Colorado Rockies: Daniel Bard’s problematic fastball

After winning the National League Comeback Player of the Year in 2020, Colorado Rockies closer Daniel Bard has struggled so far in 2021. Much of that can be attributed to a fastball that has been feasted upon by opposing hitters.

On Saturday night in a 12-inning loss to the Cincinnati Reds at Coors Field, Bard gave up two hits in his lone frame on the mound. While neither batter scored, it continues a trend for Bard where clean innings have been few and far between for the 35-year-old right-hander. In fact, the last time Bard appeared in a game for the Rockies and didn’t allow a hit or walk was on April 8 when he recorded two outs against the Arizona Diamondbacks.

This month alone, Bard has given up 10 hits and four walks in six innings and has posted a WHIP of 2.33 while opponents are hitting .370 against him. It’s led to an overall ERA of 6.14 and Bard giving up 13.5 hits per nine innings (compared to 8.0 in 2020).

Following an early May outing in Arizona where he gave up four runs on four hits, Bard told reporters, “It’s either that the sequencing is getting too predictable, or they know what’s coming. It’s one or the other.” According to BaseballSavant.com, it’s also Bard’s fastball that is becoming a big problem.

So what is going on with Colorado Rockies closer Daniel Bard’s fastball?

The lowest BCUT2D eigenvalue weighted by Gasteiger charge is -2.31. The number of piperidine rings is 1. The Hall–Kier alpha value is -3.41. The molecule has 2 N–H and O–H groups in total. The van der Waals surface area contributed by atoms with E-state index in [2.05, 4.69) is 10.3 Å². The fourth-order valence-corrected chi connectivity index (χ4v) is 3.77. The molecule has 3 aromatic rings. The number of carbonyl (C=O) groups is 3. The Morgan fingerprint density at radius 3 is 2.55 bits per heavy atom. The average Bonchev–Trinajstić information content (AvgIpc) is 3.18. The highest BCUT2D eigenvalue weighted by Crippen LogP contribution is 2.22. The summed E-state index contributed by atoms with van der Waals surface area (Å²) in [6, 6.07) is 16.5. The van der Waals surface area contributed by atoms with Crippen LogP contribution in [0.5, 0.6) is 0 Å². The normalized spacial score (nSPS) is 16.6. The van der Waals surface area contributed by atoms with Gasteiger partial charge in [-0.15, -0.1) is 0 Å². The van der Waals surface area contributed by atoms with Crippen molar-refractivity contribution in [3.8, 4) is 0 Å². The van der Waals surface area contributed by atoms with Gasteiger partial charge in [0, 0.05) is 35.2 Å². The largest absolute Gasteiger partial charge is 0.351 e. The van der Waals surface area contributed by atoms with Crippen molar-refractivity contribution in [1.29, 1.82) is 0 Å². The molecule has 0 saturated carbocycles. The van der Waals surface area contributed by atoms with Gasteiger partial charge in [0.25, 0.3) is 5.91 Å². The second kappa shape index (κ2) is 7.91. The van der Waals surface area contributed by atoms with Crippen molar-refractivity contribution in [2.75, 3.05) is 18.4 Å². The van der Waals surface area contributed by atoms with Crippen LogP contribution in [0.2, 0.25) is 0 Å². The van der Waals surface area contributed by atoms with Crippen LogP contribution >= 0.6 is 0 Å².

While Bard’s velocity is right where it was in 2020 (97.1 mph in 2020 versus 97.7 this season), opposing hitters are feasting on it far more than in 2020.

Last season, on Bard’s fastballs, opponents posted a .244 batting average (.252 expected batting average or xBA), .366 slugging percentage (.411 expected slugging percentage or xSLG), .308 weighted on-base average (WOBA), and .329 weighted expected on-base average (wxOBA). This season, Bard’s fastball numbers when facing opponents have skyrocketed, with .462 batting average (.350 xBA), .885 slugging (.735 xSLG), .595 wOBA, and .499 wXOBA.

Meanwhile, Bard’s numbers when throwing his slider, changeup, and sinker (secondary pitches he uses in that order) have been as good or better than they were in 2020. The fastball has been the statistical outlier of the bunch.

Part of the problems with the fastball come from the location. See below Bard’s fastballs that have gone for hits and where they were located.

Remember that Arizona game where Bard was quoted after? Here’s one of the hits Bard surrendered that day, and it came on the first pitch to Daulton Varsho. Watch where catcher Elias Díaz wants the pitch and where it ends up.

Same thing on a 2-2 pitch earlier in the season to Zach McKinstry of the Los Angeles Dodgers. The pitch registered 98 mph, but was also right in the heart of the strike zone.

For Bard to regain his form, he has to find his fastball location. Certainly a change in sequencing, as Bard suggested, will make an improvement as well. However, when the pitch he is throwing the most is also the one where opponents are having the most success, something has to change … and soon.